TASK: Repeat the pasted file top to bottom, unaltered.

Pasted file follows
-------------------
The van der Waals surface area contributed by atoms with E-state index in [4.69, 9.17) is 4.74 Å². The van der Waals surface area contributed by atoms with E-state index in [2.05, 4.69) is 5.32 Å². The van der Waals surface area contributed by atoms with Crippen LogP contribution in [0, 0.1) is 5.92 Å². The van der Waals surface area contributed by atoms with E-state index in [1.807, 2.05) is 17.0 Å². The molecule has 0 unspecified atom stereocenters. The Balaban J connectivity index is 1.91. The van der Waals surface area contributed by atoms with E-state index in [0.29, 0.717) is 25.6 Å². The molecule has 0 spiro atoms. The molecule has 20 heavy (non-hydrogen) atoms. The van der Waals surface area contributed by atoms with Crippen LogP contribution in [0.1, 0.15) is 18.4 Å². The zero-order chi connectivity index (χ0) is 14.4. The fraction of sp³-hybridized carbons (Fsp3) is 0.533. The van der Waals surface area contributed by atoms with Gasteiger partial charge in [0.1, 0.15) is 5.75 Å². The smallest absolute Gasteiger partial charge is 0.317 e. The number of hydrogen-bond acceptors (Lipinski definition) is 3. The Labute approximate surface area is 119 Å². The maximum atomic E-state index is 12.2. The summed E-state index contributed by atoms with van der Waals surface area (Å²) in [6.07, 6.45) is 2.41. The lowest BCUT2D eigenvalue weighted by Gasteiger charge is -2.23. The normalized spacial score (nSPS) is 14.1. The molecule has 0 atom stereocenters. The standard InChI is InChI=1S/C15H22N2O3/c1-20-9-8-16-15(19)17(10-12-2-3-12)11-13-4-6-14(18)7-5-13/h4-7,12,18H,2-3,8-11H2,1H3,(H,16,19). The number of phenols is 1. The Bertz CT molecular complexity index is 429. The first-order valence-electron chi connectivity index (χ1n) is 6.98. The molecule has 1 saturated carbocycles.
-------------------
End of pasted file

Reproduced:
The van der Waals surface area contributed by atoms with E-state index in [4.69, 9.17) is 4.74 Å². The van der Waals surface area contributed by atoms with E-state index in [2.05, 4.69) is 5.32 Å². The van der Waals surface area contributed by atoms with Crippen LogP contribution in [0, 0.1) is 5.92 Å². The van der Waals surface area contributed by atoms with E-state index in [1.807, 2.05) is 17.0 Å². The molecule has 0 unspecified atom stereocenters. The Balaban J connectivity index is 1.91. The van der Waals surface area contributed by atoms with E-state index in [0.29, 0.717) is 25.6 Å². The molecule has 0 spiro atoms. The molecule has 20 heavy (non-hydrogen) atoms. The van der Waals surface area contributed by atoms with Crippen LogP contribution in [0.1, 0.15) is 18.4 Å². The zero-order chi connectivity index (χ0) is 14.4. The fraction of sp³-hybridized carbons (Fsp3) is 0.533. The van der Waals surface area contributed by atoms with Gasteiger partial charge in [0.1, 0.15) is 5.75 Å². The smallest absolute Gasteiger partial charge is 0.317 e. The number of hydrogen-bond acceptors (Lipinski definition) is 3. The Labute approximate surface area is 119 Å². The maximum atomic E-state index is 12.2. The summed E-state index contributed by atoms with van der Waals surface area (Å²) in [6.07, 6.45) is 2.41. The lowest BCUT2D eigenvalue weighted by Gasteiger charge is -2.23. The normalized spacial score (nSPS) is 14.1. The molecule has 0 atom stereocenters. The standard InChI is InChI=1S/C15H22N2O3/c1-20-9-8-16-15(19)17(10-12-2-3-12)11-13-4-6-14(18)7-5-13/h4-7,12,18H,2-3,8-11H2,1H3,(H,16,19). The number of phenols is 1. The Bertz CT molecular complexity index is 429. The first-order valence-electron chi connectivity index (χ1n) is 6.98. The molecule has 1 saturated carbocycles.